The economic impact of the coronavirus pandemic could hit harder and last longer in rural communities, a sheep farmer has warned.
Garry Williams, who also runs self-catering cottages, said incomes in some parts of Wales were dependent on tourism and agriculture.
Farming unions said more pressure needs to be placed on governments to ensure the communities get the help they need.
The Welsh Government was asked to comment.
It follows warnings Wales will be more exposed to the economic impact of lockdown than other parts of the UK.
Mr Williams, from Gwynfe in Carmarthenshire, made a huge investment to convert buildings on his land into holiday cottages with hot tubs overlooking the Black Mountains.
He said with agriculture incomes dwindling, it seemed the best way to survive in a remote location.
But the pandemic means his family has already lost thousands of pounds in income due to cancelled bookings, and may lose the summer season completely.
“Farming incomes are at best unpredictable, so we borrowed the money and made the investment for the future.
“We’re shut now and there’s no complaints about that, we need to protect our communities, but it means we’ve got no income and still got a mortgage to pay.”
He said outside of agriculture and tourism, the area was “pretty much a retirement haven”.
“We are the drivers of the rural economy, we invest our own money to create wealth.
“I’d say to Welsh Government: ‘We need support – don’t forget about rural Wales, don’t forget agriculture, because without agriculture and tourism, we’ve got nothing’.”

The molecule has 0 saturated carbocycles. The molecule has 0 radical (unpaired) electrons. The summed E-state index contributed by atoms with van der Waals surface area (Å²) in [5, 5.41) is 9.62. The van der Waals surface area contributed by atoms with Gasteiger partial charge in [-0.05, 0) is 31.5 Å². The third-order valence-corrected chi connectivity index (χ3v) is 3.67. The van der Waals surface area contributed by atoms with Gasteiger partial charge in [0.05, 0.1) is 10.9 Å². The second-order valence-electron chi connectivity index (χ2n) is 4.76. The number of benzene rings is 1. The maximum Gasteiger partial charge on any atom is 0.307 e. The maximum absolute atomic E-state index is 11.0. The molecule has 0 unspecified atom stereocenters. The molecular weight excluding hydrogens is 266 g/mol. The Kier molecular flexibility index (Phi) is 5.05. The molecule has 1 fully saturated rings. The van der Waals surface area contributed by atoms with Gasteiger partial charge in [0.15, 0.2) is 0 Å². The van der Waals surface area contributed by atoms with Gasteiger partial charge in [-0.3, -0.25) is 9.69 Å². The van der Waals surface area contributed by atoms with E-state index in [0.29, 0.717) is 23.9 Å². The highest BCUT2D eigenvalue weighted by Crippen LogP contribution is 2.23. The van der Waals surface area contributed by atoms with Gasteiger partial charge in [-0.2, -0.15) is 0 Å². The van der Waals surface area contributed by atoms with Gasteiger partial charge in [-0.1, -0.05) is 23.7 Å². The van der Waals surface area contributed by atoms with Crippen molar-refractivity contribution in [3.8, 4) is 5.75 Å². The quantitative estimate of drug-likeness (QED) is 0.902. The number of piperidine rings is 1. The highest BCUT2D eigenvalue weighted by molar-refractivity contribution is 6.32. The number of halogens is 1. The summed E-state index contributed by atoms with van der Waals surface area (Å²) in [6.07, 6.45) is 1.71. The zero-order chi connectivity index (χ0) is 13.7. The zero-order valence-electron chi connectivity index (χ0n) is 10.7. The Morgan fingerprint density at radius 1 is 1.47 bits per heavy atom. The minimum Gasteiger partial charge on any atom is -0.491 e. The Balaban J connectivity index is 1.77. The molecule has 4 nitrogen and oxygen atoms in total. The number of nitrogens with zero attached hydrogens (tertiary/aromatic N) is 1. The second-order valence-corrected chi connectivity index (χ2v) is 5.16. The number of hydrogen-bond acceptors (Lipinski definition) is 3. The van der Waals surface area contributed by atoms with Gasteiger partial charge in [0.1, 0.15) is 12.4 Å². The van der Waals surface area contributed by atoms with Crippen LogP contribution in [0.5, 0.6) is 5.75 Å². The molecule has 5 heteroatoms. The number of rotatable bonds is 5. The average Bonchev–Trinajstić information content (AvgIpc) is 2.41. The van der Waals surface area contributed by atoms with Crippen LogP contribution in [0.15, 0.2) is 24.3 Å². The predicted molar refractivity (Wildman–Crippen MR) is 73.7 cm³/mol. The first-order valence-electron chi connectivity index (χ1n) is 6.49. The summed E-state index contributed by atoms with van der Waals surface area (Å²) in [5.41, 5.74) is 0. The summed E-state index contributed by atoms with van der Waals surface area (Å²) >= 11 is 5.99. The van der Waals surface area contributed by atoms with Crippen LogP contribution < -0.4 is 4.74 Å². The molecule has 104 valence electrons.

Many rural businesses were facing financial pressures before lockdown due to concerns over Brexit, falling livestock prices and harsh weather conditions such as flooding.
Welsh Government figures showed by 11 May, nearly 10,000 businesses had applied to its Economic Resilience Fund – demand so high the scheme has had to be paused.
They include almost 7,000 “micro-businesses”, many based in rural areas.
But if farming businesses have diversified from agriculture, they are not eligible for the scheme.
Farming union NFU Cymru said it was putting pressure on governments in Cardiff and in Westminster.
Director of policy Dylan Morgan said: “I think it’s vitally important that we make sure that the funding and support schemes available for other sectors of the economy are also available for agriculture and for rural businesses and for those farms who’ve diversified.”
But Dr Wyn Morris, a lecturer at Aberystwyth University’s Business School, said the current crisis could present new opportunities for rural businesses.
“Some of the positive messages that we’ve seen, the community spirit, the co-working, we’ve seen some businesses adapt, we might see a change in consumers where they value local services and products far more.
“Having said that, I’m concerned about how many businesses will be left, how many will be able to re-start after this.”
According to a report from the Bevan Foundation, rural areas and parts of the south Wales valleys are expected to be hardest hit economically by the pandemic, having seen the highest level of business closures and already having a relatively weak economy.